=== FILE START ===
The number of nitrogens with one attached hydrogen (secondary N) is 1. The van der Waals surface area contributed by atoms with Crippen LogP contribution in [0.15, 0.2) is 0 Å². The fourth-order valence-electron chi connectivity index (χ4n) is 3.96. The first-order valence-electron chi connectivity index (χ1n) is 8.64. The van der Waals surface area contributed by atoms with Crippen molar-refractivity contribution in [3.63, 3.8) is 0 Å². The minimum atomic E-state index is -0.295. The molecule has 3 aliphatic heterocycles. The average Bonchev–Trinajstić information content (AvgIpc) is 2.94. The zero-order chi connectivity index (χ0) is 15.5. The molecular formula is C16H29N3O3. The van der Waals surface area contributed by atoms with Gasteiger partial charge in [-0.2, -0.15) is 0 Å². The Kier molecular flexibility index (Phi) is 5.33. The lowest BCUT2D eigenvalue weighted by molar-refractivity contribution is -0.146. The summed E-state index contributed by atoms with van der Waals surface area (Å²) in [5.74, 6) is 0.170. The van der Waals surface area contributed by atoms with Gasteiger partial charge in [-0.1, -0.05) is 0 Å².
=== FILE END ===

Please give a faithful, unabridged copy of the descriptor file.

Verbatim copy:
The number of nitrogens with one attached hydrogen (secondary N) is 1. The van der Waals surface area contributed by atoms with Crippen LogP contribution in [0.15, 0.2) is 0 Å². The fourth-order valence-electron chi connectivity index (χ4n) is 3.96. The first-order valence-electron chi connectivity index (χ1n) is 8.64. The van der Waals surface area contributed by atoms with Crippen molar-refractivity contribution in [3.63, 3.8) is 0 Å². The minimum atomic E-state index is -0.295. The molecule has 3 aliphatic heterocycles. The average Bonchev–Trinajstić information content (AvgIpc) is 2.94. The zero-order chi connectivity index (χ0) is 15.5. The molecular formula is C16H29N3O3. The van der Waals surface area contributed by atoms with Gasteiger partial charge in [-0.2, -0.15) is 0 Å². The Kier molecular flexibility index (Phi) is 5.33. The lowest BCUT2D eigenvalue weighted by molar-refractivity contribution is -0.146. The summed E-state index contributed by atoms with van der Waals surface area (Å²) in [5.74, 6) is 0.170. The van der Waals surface area contributed by atoms with Gasteiger partial charge in [-0.1, -0.05) is 0 Å².